Financial research has uncovered many new factors (e.g., small cap, value, momentum, low beta) that explain stock returns; in fact, many of these factors have already been commercialized into financial products. The authors examine whether these historical insights and return patterns remain after the academic research discovering them is published.
Market commentators have pointed out that since the publication of research on the value and size effects, index funds based on these variables have failed to generate the expected level of excess returns that the original research predicted. To address this issue, the authors study the return predictability of 97 variables shown to predict cross-sectional stock returns outside each study’s original sample. The authors discover that portfolio returns are 26 percentage points (pps) lower when a new study is commenced after the completion of the original study (referred to as “out of sample”) and 58 pps lower after publication. The authors estimate that this additional 32 pp (58% – 26%) reduction in the return after publication is because of other investors taking advantage of what they have learned (i.e., “informed trading”). The authors’ findings, therefore, suggest that investors learn about mispricing from academic publications and help move prices toward fundamentals.
How Is This Research Useful to Practitioners?
There has been an explosion of “academically verified” investment approaches in recent years—particularly regarding exchange-traded funds—so the durability of these strategies is the final piece of the puzzle. Beyond the studies’ historical insights, the million-dollar question is, “Do these academic studies affect prices immediately or do these new factors become understood very slowly after they have been exposed to public scrutiny for years?” Fama (Journal of Finance 1991) famously conjectured that much of the return predictability in academic studies is the outcome of data mining. Thus, studies that explore whether these relationships continue out of sample not only address the “shelf life” of these risk premiums but also shed light on why cross-sectional return predictability is observed in the first place.
No previous study has compared in-sample returns, post-sample returns, and post-publication returns for such a large sample of predictors. Another difference is that previous studies assumed that the informed trader knew about the predictor before (and after) the publication date. The authors find that an anomaly is more easily accepted (and returns decline quickly) when the pattern of returns is not too noisy and the payoff horizon is short (e.g., the small-firm effect in January). A noisy anomaly, such as the value/growth distinction, can take decades to play out, so it is not quickly arbitraged away.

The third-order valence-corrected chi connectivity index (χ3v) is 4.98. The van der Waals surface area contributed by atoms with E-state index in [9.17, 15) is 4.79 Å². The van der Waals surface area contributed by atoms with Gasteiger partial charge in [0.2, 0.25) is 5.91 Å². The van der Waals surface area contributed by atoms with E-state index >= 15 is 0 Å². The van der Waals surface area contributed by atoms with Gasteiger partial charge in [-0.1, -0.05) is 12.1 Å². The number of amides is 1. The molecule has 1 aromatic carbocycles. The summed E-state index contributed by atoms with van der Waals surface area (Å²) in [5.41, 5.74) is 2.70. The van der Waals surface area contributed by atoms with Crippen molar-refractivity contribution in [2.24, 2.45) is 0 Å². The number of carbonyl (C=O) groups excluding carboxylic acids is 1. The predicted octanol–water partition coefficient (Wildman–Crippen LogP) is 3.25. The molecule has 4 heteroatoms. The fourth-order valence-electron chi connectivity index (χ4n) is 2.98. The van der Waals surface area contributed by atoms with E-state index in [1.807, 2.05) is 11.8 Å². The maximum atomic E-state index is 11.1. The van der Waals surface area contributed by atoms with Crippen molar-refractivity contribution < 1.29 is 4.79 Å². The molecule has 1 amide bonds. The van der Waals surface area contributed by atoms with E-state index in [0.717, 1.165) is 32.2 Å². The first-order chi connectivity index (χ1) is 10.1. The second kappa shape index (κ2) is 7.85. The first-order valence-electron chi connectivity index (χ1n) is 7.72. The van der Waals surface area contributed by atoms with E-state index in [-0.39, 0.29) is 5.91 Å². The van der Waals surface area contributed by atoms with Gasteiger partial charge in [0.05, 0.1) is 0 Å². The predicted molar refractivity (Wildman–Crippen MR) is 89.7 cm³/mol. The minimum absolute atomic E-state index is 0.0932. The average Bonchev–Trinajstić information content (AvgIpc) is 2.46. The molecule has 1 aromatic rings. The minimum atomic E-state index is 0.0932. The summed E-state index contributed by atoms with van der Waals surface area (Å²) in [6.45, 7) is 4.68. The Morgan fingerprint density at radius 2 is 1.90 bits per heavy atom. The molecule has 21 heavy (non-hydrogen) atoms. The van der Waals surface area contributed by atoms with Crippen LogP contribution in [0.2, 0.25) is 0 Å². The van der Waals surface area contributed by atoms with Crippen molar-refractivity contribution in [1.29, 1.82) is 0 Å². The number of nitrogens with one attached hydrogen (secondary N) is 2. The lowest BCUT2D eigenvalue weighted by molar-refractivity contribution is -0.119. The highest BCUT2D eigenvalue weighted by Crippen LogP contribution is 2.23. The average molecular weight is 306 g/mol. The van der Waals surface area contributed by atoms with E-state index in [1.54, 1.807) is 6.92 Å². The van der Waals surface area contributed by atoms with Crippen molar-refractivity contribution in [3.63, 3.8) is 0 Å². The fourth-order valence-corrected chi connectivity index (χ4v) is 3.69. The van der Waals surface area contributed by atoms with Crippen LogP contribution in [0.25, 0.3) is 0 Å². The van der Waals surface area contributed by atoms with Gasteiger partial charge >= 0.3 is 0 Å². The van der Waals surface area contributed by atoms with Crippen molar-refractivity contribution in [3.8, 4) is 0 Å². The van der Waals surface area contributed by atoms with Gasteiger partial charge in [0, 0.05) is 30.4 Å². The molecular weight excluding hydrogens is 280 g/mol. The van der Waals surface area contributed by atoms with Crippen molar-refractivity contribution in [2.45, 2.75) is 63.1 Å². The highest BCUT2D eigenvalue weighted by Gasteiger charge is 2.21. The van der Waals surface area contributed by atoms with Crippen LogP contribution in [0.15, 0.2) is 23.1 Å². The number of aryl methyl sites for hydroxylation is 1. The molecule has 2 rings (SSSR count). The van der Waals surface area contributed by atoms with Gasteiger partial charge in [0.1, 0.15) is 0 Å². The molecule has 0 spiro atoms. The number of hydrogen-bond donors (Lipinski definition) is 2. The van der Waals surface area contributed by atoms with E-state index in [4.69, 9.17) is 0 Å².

How Did the Authors Conduct This Research?
The crux of the paper is to understand what happens to return predictability outside a study’s sample period, so the authors compare each predictor’s returns over three distinct periods: (1) the original study’s sample period, (2) the period after the original sample but before publication, and (3) the post-publication period. Previous studies attributed cross-sectional return predictability to statistical biases, rational pricing, and mispricing. By examining return predictability over the three periods, the authors can differentiate between these explanations. If return predictability in published studies results solely from a statistical bias, such as data mining, the predictability should disappear out of sample. If return predictability reflects mispricing, one would expect the returns associated with a predictor to disappear or at least decay after the paper is published if investors learn to trade against the mispricing. If frictions prevent arbitrage from fully eliminating mispricing, return predictability will not disappear entirely. Predictability will also persist if it reflects risk.
The authors replicate or approximate the methodology of the original research; in some cases, they are unable to reconstruct the study exactly. They examine increases in trading volume and short interest that are consistent with the notion that academic research draws attention to predictors. They determine the publication date by the year and month on the cover of the journal and examine a number of pre- and post-publication time partitions to control for time trends and persistence.
The authors’ results suggest that academic publications transmit information to sophisticated investors because returns dropped considerably. For the 97 portfolios, the average monthly in-sample return is 0.582%, the average out-of-sample pre-publication return is 0.402%, and the average post-publication return is 0.264%.
This study is an investigation of the effects of publication, not to be confused with the impact of when a factor is “known” or “discovered.” The end of the original sample provides a clear demarcation for estimating statistical bias, but the publication date provides only a proxy for when market participants “learn” about a predictor. Alfred Cowles and Herbert Jones wrote a paper decades ago (Econometrica 1937) that captured the elements of trend following and momentum—so, was the concept “known” in 1937 or when “Time Series Momentum” was published in the Journal of Financial Economics in May 2012? Many of these factors are open secrets, if they are secret at all. It is also important to remember that there are structural reasons why premiums may persist even after they are known, as outlined in Shleifer and Vishny’s “The Limits of Arbitrage” (Journal of Finance 1997), which illustrates how the arbitrage process can be quite ineffective in bringing prices back to fundamental values even in extreme circumstances.